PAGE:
REGIONAL POPULATIONS AND MIGRATION OF MOOSE IN NORTHERN YAKUTIA, RUSSIA

Valeriy M Safronov

Abstract


Following an overall population decline of moose (Alces alces) after the 1970s, extensive aerial and ground surveys conducted since 1985 indicated that there were 7 distinct populations in northern Yakutia. They are isolated geographically by mountain ridges and major rivers, and are named the Leno-Olenek, Predverkhoyansk, Yana, Chondon, Momo-Selenyakh, Indigirka, and Kolyma populations. Although most occupy forest habitat associated with major rivers, some are migratory (40-200 km) moving both N-S and E-W, and certain populations overlap on winter range. Population densities generally range from 1-2 moose/10 km2, with higher and lower local densities. The northernmost Chondon population is unique by occupying sub-tundra forests and ridges. Because protective regulations did not produce measurable population recovery and were abandoned in 2004, management strategies must be adopted to address the ecological differences of these separate populations. Effective moose management in Yakutia will require further identification of range and habitat use, habitat structure and availability, and population estimates and dynamics of regional populations.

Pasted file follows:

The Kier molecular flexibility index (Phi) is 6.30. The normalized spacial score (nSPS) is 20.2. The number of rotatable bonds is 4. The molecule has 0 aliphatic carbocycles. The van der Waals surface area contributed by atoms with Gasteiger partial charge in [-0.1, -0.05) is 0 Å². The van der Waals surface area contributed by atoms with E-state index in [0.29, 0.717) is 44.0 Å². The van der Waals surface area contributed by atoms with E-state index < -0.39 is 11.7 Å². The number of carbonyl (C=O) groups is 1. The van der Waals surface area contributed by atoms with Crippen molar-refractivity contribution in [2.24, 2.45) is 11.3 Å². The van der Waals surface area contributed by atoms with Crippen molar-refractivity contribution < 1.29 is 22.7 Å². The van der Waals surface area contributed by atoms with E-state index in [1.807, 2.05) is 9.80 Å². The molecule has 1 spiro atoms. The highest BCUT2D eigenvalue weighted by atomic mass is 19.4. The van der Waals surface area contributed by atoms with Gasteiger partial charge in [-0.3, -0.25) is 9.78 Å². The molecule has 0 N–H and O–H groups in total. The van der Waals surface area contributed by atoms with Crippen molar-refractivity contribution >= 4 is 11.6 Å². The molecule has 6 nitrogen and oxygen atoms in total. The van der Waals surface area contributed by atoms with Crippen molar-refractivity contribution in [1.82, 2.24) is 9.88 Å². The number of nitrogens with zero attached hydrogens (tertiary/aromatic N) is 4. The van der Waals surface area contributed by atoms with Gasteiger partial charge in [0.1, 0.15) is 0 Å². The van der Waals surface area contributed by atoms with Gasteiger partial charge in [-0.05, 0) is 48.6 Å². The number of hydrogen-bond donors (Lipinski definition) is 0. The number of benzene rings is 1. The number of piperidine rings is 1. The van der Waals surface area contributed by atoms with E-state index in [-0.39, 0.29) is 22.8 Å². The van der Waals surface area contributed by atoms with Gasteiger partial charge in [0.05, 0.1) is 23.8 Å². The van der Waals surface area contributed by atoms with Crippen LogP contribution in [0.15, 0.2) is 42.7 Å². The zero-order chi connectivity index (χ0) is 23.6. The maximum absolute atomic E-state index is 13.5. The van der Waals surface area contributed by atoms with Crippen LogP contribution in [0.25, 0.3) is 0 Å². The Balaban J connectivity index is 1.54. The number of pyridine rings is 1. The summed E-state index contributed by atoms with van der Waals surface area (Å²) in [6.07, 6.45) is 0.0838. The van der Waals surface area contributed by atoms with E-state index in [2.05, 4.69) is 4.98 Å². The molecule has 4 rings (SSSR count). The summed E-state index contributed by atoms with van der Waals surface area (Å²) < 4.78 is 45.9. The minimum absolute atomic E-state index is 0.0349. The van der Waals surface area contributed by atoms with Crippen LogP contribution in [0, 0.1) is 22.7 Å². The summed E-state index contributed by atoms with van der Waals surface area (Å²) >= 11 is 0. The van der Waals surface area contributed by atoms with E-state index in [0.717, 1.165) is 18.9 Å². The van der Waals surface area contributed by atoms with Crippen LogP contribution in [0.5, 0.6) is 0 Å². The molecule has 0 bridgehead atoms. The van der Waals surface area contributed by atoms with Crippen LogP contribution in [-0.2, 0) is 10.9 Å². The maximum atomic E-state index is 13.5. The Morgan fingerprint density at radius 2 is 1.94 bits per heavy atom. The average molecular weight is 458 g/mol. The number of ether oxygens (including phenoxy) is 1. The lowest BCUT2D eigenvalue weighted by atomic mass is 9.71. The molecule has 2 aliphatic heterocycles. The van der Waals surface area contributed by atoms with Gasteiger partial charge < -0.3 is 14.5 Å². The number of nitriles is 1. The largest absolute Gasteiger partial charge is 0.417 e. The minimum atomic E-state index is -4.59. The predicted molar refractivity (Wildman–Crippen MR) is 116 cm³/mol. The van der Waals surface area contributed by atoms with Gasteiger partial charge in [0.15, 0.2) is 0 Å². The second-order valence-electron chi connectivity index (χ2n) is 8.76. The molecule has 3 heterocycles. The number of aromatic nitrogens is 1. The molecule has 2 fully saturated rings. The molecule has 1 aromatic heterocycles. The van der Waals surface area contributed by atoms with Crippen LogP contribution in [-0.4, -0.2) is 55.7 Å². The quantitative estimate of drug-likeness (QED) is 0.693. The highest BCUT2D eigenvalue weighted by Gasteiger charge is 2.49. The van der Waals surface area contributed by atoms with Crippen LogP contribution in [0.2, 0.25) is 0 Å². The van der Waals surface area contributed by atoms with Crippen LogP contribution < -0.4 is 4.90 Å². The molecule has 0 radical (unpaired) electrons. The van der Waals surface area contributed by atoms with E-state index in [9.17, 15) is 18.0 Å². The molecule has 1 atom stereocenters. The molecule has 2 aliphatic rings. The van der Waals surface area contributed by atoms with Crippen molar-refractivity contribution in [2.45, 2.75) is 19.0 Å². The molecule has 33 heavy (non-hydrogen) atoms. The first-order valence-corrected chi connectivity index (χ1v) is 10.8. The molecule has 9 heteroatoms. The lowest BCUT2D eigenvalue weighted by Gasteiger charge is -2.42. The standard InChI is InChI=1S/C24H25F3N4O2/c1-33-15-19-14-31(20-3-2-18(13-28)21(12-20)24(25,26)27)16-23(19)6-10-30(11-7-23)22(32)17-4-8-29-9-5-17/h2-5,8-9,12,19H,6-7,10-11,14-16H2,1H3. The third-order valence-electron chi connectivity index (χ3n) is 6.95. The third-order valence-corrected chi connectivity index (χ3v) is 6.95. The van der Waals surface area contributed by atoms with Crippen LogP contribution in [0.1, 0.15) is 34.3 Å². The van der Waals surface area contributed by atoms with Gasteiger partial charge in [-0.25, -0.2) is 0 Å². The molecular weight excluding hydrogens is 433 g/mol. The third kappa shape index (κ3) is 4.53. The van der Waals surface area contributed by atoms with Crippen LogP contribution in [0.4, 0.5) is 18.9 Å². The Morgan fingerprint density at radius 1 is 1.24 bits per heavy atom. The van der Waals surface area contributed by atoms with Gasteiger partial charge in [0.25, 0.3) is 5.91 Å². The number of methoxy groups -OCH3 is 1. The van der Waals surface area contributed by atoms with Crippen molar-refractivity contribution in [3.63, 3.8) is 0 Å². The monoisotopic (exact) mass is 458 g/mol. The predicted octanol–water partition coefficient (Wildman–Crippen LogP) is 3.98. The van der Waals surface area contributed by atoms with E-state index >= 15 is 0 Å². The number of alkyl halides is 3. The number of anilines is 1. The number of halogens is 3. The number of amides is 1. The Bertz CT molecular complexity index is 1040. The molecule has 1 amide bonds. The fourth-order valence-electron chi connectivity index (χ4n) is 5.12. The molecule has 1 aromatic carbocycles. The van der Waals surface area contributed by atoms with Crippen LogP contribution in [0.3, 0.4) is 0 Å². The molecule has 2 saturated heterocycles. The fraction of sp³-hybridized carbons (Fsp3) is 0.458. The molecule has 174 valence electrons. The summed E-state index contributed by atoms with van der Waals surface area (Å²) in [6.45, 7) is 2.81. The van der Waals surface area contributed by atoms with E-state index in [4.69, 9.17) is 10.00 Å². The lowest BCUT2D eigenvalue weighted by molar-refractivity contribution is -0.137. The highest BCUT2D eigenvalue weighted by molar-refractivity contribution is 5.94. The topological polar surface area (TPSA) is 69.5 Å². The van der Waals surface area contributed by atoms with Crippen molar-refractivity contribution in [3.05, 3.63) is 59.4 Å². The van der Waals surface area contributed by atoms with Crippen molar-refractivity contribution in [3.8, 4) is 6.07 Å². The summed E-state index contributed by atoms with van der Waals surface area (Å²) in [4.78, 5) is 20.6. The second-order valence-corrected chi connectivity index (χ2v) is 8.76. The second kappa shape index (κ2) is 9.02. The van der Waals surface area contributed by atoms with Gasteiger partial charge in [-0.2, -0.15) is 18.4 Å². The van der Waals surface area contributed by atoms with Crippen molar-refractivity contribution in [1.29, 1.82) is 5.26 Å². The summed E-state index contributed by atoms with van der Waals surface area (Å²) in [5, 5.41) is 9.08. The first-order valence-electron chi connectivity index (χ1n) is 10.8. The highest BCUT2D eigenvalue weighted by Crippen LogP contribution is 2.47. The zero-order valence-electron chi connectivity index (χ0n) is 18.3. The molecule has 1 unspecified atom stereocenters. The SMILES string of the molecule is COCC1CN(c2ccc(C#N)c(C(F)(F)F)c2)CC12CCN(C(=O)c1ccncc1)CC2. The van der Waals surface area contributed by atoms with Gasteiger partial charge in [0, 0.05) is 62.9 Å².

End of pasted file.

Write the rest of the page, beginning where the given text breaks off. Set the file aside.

Keywords


Alces alces; management; migration; moose; population dynamics; Yakutia

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